Victoria’s Attorney-General and Minister for Workplace Safety Jill Hennessy gives MLS News her views on political reform, challenging the “old culture” in the legal profession, and being authentic in the workplace.
By Catriona May
The Hon Jill Hennessy (MPub&IntLaw 2006) has a corner office on the 26th floor with spectacular views. And a brightly painted picture by her kids on the door.
Victoria’s Attorney-General and Minister for Workplace Safety, who counts voluntary assisted dying reform among her career highlights, has a deliberately ‘human’ public persona. Hennessy’s Twitter feed is a mixed bag of political announcements, photos of home-cooked treats, and footy fandom. “Tweet a/b music, cooking, politics & the Dogs,” she writes (she’s referring to the Western Bulldogs AFL team).
For the Member for Altona of eight years and former Minister for Health (2014–2018), authenticity is not just a political strategy; it’s central to her day-to-day working life.
“I honestly think being human is the only way for women to emotionally survive long and prosperous careers,” Hennessy says.
Appointed Attorney-General in November following the Victorian Labor Government’s re-election, Hennessy has an ambitious agenda for her time as Victoria’s chief law officer.
Included on her “very long list of things to do” is the introduction of workplace manslaughter laws, and wage theft laws to address exploitation in industries including hospitality, retail and agriculture.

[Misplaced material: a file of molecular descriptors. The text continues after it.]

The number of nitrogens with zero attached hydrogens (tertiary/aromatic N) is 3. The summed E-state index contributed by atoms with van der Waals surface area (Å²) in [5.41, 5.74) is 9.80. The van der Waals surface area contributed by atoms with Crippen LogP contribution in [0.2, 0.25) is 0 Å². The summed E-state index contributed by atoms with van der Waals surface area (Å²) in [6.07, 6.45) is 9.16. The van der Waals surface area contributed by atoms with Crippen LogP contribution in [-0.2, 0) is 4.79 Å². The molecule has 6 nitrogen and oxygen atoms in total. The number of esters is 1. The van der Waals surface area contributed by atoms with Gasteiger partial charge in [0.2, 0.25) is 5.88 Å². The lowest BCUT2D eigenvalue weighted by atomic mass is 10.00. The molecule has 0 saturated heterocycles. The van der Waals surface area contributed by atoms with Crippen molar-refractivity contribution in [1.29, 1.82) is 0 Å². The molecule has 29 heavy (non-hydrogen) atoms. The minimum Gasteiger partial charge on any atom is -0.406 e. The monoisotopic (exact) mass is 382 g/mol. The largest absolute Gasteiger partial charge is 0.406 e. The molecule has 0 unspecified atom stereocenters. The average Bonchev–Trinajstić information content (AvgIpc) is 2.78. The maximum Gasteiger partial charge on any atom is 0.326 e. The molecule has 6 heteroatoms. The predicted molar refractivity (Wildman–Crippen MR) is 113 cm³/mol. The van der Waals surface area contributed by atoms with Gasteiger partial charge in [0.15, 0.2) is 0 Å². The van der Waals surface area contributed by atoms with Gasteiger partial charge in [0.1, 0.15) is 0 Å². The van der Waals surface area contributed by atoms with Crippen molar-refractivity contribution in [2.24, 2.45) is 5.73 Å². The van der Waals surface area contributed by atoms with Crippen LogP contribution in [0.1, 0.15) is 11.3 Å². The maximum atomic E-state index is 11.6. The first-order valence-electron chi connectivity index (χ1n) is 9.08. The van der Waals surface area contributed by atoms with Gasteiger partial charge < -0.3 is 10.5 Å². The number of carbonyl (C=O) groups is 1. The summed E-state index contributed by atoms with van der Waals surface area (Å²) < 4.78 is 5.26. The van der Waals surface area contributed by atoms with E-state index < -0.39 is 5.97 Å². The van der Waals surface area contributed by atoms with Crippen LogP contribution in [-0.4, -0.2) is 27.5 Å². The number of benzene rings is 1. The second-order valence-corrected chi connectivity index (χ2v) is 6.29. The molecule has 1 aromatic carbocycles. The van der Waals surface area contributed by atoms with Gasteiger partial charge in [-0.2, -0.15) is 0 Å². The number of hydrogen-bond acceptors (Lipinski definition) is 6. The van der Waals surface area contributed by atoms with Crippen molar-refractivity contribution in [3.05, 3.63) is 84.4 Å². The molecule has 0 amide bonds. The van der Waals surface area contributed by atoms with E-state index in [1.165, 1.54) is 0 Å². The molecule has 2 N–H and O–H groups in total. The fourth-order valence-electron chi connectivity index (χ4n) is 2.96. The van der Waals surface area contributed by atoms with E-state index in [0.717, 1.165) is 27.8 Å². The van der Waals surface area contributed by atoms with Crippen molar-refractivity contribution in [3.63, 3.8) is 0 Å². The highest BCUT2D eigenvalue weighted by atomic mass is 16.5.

She is also keen to advance sexual harassment laws.
I would like sexual harassment to be mainstreamed as an occupational health and safety issue,” she says, with the legal frame being that “a workplace that is not free from sexual harassment is an unsafe workplace.
When it comes to the legal profession itself, Hennessy would like to see a shift in culture to one that is more compassionate and tolerant.
Just last year, the International Bar Association issued a report based on nearly 6000 responses to a worldwide survey, which found bullying and intimidation were occurring at “alarming” levels in commercial law firms, and diversity policies were “wanting”.
The Australian Law Council’s 2013 National Attrition and Re-engagement Study found that one in two women and more than one in three men reported having been bullied or intimidated in their current workplace.
“I think we need to build a culture in law firms that [recognises that] technical expertise does not mean good management,” Hennessy says.
Good management is being able to manage productivity, workflow, professional satisfaction and development, and to not sacrifice all of those things when the billable hours budget is looking a bit shaky.
“The most alienating thing that you could ever ask anyone is to not be themselves. Smart managers will always make sure people can be authentic in their workplace.”
The staff in her own office are exposed to high levels of stress and, at times, trauma. Offering support when they need it is an important part of Hennessy’s leadership role.
“We need to look at mental health in the same way that we look at other occupational health and safety issues,” she says.
She does this by being aware of colleagues’ exposure to vicarious trauma, actively talking about mental health and wellbeing, encouraging staff to be attentive to each other, offering professional support for those who need it, and understanding when someone needs time away.
“Never underestimate the importance of leave and time away from work. The culture that ‘only wusses take leave’ is one that we’ve absolutely got to defeat.”